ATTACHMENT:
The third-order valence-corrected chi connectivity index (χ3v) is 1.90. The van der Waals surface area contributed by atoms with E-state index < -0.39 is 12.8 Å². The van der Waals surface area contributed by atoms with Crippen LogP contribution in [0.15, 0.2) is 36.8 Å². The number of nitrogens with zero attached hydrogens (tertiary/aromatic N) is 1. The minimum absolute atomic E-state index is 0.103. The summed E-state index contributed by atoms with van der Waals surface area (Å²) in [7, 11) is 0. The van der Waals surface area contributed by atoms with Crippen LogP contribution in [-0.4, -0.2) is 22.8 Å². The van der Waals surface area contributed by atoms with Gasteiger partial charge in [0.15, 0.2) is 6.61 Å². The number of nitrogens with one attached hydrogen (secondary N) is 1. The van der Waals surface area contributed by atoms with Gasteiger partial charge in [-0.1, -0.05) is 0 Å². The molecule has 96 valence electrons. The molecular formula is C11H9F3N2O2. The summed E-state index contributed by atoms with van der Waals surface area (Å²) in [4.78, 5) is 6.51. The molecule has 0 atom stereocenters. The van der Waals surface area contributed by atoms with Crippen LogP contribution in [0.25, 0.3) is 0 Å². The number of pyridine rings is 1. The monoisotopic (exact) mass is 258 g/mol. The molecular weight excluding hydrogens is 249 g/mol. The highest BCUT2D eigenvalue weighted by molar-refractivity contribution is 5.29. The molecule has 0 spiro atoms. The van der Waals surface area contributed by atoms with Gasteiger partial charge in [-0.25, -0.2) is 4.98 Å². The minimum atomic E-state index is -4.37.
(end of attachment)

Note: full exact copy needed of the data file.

The third-order valence-corrected chi connectivity index (χ3v) is 1.90. The van der Waals surface area contributed by atoms with E-state index < -0.39 is 12.8 Å². The van der Waals surface area contributed by atoms with Crippen LogP contribution in [0.15, 0.2) is 36.8 Å². The number of nitrogens with zero attached hydrogens (tertiary/aromatic N) is 1. The minimum absolute atomic E-state index is 0.103. The summed E-state index contributed by atoms with van der Waals surface area (Å²) in [7, 11) is 0. The van der Waals surface area contributed by atoms with Crippen LogP contribution in [-0.4, -0.2) is 22.8 Å². The van der Waals surface area contributed by atoms with Gasteiger partial charge in [0.15, 0.2) is 6.61 Å². The number of nitrogens with one attached hydrogen (secondary N) is 1. The van der Waals surface area contributed by atoms with Gasteiger partial charge in [-0.1, -0.05) is 0 Å². The molecule has 96 valence electrons. The molecular formula is C11H9F3N2O2. The summed E-state index contributed by atoms with van der Waals surface area (Å²) in [4.78, 5) is 6.51. The molecule has 0 atom stereocenters. The van der Waals surface area contributed by atoms with Crippen LogP contribution in [0.25, 0.3) is 0 Å². The number of pyridine rings is 1. The monoisotopic (exact) mass is 258 g/mol. The molecular weight excluding hydrogens is 249 g/mol. The highest BCUT2D eigenvalue weighted by molar-refractivity contribution is 5.29. The molecule has 0 spiro atoms. The van der Waals surface area contributed by atoms with Gasteiger partial charge in [-0.25, -0.2) is 4.98 Å². The minimum atomic E-state index is -4.37.